Protests continued to wrack Charlotte, North Carolina days after police officers shot and killed a Black man.

Governor Pat McCrory declared a state of emergency and deployed the national guard Wednesday night, after another man was shot during the protests.

The protests started 24 hours earlier, on September 20, when police shot and killed Keith Scott, a 43-year-old Black man, in the an apartment complex parking lot. Police say Scott held a gun when he was shot. His family maintains he held a book.

Reports indicate the protests started around 6pm on Tuesday night, near the scene of the officer-involved shooting.

Police in riot gear quickly arrived on the scene.

Officers began using tear gas on protesters that night.

The Charlotte-Mecklenburg Police Department reported four officers injured.

Protests continued Wednesday, in Charlotte’s Marshall Park.

Charlotte-Mecklenburg police chief Kerr Putney said in a press conference that the protest began around 6pm that night.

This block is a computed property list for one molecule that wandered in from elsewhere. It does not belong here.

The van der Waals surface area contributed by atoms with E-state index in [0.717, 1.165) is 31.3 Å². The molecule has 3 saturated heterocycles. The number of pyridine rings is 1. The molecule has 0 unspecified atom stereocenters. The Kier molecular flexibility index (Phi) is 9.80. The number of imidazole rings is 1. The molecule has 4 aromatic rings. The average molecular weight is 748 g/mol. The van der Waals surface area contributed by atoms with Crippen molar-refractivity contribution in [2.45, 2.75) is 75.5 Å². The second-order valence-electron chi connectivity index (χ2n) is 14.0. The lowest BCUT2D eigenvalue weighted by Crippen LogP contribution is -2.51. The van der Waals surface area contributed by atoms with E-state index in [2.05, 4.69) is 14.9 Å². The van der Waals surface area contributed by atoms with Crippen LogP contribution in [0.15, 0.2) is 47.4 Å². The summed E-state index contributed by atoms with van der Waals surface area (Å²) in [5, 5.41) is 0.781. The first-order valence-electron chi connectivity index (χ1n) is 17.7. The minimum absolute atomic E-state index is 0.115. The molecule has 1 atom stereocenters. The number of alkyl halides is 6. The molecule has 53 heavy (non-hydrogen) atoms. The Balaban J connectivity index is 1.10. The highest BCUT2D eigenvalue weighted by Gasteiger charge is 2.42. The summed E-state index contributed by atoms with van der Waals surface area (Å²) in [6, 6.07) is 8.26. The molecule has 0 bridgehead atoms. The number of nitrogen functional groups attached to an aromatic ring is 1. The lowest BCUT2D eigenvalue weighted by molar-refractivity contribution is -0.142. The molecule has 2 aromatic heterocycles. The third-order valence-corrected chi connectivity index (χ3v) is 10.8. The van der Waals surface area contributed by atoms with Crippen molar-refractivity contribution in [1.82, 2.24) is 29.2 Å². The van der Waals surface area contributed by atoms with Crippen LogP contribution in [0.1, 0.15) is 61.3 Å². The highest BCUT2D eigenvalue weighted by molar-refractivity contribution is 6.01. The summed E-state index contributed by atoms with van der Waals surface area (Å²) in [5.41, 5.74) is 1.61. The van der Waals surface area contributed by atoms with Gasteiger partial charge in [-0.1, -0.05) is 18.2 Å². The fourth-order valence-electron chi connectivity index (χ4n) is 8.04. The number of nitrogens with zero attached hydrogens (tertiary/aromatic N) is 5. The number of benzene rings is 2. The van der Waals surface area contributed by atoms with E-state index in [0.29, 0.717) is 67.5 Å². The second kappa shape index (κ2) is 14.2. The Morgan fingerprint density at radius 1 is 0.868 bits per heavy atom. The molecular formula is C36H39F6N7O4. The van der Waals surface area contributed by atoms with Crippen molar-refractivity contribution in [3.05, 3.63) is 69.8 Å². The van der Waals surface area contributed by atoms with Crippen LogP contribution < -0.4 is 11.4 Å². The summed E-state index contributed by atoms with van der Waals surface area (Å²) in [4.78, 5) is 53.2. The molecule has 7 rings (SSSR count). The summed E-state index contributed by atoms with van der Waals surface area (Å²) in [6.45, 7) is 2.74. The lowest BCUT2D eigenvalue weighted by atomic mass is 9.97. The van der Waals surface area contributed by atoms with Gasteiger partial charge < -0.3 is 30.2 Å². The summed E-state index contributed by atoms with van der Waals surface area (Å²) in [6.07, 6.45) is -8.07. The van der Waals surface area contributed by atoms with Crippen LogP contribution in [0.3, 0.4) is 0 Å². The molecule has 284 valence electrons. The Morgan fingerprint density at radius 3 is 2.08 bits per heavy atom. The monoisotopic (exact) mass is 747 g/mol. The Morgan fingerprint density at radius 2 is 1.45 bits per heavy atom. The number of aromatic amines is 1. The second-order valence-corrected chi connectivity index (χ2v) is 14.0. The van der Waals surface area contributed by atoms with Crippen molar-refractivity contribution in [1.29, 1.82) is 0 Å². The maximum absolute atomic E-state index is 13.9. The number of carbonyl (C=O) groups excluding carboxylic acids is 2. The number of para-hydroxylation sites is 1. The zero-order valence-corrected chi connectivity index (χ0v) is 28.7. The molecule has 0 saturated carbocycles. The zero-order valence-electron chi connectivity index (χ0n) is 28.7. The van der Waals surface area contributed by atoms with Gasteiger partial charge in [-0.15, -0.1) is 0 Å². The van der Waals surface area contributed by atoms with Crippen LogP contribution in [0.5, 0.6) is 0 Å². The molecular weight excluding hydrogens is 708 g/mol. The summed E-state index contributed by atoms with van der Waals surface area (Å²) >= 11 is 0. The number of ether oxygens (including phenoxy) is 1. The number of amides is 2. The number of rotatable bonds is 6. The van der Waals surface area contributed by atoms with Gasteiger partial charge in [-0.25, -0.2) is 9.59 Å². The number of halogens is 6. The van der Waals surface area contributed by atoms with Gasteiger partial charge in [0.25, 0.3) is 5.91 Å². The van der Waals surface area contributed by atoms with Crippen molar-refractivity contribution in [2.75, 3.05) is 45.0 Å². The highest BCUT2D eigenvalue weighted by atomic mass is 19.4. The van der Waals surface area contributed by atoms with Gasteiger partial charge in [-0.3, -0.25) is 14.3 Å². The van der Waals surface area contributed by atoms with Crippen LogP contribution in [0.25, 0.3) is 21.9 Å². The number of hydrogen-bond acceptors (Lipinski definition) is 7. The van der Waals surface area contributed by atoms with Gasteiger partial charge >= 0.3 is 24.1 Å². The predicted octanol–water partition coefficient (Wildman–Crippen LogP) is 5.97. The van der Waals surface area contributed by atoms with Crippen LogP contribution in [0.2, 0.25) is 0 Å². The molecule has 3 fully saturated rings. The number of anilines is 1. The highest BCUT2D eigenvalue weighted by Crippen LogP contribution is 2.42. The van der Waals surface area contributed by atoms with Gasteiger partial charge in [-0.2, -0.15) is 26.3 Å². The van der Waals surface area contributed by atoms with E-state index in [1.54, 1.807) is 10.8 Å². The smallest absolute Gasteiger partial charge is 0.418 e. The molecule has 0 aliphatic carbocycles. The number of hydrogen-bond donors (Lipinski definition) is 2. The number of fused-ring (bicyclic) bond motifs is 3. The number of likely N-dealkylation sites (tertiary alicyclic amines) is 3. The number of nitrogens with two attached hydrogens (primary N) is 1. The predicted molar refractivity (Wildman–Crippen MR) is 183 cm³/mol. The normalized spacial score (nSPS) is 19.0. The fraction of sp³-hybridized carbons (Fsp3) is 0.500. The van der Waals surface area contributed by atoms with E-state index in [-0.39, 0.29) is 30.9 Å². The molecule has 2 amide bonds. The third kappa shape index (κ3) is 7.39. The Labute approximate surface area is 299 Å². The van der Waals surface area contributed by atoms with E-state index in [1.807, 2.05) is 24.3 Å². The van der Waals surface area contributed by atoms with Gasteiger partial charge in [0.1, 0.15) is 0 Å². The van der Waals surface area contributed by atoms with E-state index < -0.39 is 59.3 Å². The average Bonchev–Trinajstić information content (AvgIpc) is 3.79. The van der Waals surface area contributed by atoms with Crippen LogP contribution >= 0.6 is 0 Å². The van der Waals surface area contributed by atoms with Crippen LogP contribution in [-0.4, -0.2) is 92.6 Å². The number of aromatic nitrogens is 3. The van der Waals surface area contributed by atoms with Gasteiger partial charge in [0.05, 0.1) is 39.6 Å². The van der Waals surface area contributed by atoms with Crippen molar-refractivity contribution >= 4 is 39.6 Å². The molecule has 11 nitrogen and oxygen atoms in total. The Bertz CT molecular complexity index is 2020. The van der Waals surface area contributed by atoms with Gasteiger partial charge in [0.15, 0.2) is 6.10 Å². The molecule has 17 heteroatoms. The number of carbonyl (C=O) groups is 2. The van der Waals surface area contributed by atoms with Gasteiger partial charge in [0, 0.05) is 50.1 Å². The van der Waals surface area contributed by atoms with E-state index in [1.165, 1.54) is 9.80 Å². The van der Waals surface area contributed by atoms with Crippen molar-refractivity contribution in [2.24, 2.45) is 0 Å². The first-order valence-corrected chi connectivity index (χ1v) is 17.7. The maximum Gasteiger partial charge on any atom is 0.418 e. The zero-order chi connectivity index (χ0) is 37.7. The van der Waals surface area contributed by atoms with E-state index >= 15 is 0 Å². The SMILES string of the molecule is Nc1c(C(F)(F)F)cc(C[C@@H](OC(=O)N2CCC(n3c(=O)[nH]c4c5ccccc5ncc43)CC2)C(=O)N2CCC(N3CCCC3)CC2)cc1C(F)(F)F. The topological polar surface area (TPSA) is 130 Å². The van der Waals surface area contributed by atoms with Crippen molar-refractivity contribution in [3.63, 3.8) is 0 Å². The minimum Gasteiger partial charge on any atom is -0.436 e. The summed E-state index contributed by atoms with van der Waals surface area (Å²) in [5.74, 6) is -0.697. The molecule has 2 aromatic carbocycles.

Some protesters began moving toward the center of the city.

The protests escalated quickly into violence.

Around 8:30pm, police responded to reports of a shooting on North Cobble St.

McCory announced a state of emergency late Wednesday night.

Putney explained the reasoning behind this decision in a press conference Thursday.

“The reason is I wanted to protect our property; I wanted to protect our people, our officers,” he said. “…The role of the State Highway patrol is to help us with traffic and help us protect infrastructure. The role of the national guard is to help us mainly with infrastructure.”

Protests began to wind down around 3am.

Putney reported 5 police and 9 civilians injured. The police made 44 arrests, for crimes ranging from failure to disperse to assault.

The city held a press conference Thursday morning to discuss the events of the previous 48 hours.

Putney said Thursday that the police would not release videos of the shooting that sparked the protest.

“When should you expect it to be released?” he asked reporters. “You shouldn’t expect it to be released."


Main image from Getty/Sean Rayford